Most people view domestic violence as a kind of misdemeanor crime that can fairly easily be overcome in court, as the accusations are largely he-said-she-said.
Sometimes, this is true. And it’s also true that a lot of allegations get overblown as a result of statements made in the intensity and heat of an emotional argument. However, it’s also true that certain domestic violence cases in Florida can result in felony convictions accompanied by decades-long prison sentences.
In the recent case of a former Broward County bailiff, reports say he narrowly escaped a life sentence for a conviction on charges that he kidnapped and raped his wife on the day she asked for a divorce.
Instead, he received 20 years.
In the same courtroom where he once kept order, he was convicted last month by a jury of handcuffing his wife, shackling her, holding her at gunpoint while he questioned her and then sexually assaulting her.
The couple had been together for 30 years and separated for just one year at the time the attack reportedly occurred at a local motel.
Testifying that the ordeal lasted several hours, she described a situation in which her husband fired a bullet through her cell phone and then sexually assaulted her with an object.
At his sentencing hearing, she spoke again, as did his adult daughter, who said she no longer recognized the man he had become and derided him for “heartless, destructive” crimes.
On the other hand, others came to his defense, including a number of lawyers, other family members and even a judge for whom defendant had once work. They spoke of his gregarious nature, his courteousness and his professionalism in the courtroom. Additionally, three older children from a previous marriage offered tearful pleas to the court for leniency. They testified he was a man who always worked hard to provide for his family. Even defendant’s victim expressed the wish that he might one day reunite with his grandchildren.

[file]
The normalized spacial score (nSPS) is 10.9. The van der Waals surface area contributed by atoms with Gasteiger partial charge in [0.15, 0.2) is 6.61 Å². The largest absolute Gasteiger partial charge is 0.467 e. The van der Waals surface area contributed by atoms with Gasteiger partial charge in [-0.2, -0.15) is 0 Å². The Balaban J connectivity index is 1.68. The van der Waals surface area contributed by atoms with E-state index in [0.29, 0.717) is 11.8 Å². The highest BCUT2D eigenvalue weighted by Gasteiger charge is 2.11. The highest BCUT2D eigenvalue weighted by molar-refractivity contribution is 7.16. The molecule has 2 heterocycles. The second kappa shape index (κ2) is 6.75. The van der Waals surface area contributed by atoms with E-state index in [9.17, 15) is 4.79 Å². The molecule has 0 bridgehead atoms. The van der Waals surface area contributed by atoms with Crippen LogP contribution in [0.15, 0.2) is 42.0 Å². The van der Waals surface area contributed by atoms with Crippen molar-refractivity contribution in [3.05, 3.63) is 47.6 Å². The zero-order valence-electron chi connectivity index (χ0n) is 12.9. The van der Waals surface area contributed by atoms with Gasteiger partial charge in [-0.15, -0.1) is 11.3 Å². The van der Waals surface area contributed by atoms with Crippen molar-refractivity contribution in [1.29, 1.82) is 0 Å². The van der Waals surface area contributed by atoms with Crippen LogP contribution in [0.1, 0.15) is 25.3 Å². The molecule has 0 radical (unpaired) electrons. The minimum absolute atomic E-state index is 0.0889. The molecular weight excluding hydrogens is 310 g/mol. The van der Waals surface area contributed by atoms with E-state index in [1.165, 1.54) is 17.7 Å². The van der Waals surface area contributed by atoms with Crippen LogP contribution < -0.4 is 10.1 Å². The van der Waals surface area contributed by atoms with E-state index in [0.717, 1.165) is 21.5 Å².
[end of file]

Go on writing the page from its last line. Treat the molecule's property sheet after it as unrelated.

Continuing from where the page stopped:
In criminal cases, when defense teams present evidence intended to portray a defendant in a better light, is what we refer to as “mitigating circumstances or evidence.” These are elements meant to put into perspective for the jury the whole person, rather than simply the crime of which he or she was convicted.
The impact of this kind of evidence cannot be downplayed. In fact, 20 years was the mandatory minimum for the crimes of which defendant was convicted, meaning the judge could not go any lower. Both rape and kidnapping, under Florida law, are first-degree felonies.
She said the only reason she imposed that sentence, as opposed to the maximum of life, was because of the victim’s statement that she hoped defendant could one day be restored with his children.
Of course ideally for any defendant is the possibility of dismissal, acquittal or at least a conviction on lesser charges.
The bottom line is a domestic violence arrest is serious enough, and the situation could quickly become even more grim. That’s why it’s imperative for any defendant facing these kind of charges to seek immediate legal counsel.
Call Fort Lauderdale Criminal Defense Attorney Richard Ansara at (954) 761-4011. Serving Broward, Miami-Dade and Palm Beach counties.
Broward bailiff escapes life sentence, gets 20 years for wife’s rape, kidnapping, April 10, 2015, By Tonya Alanez, The Sun-Sentinel
More Blog Entries:
Williams v. Florida – Importance of Chain of Custody, April 4, 2015, Broward Criminal Defense Lawyer Blog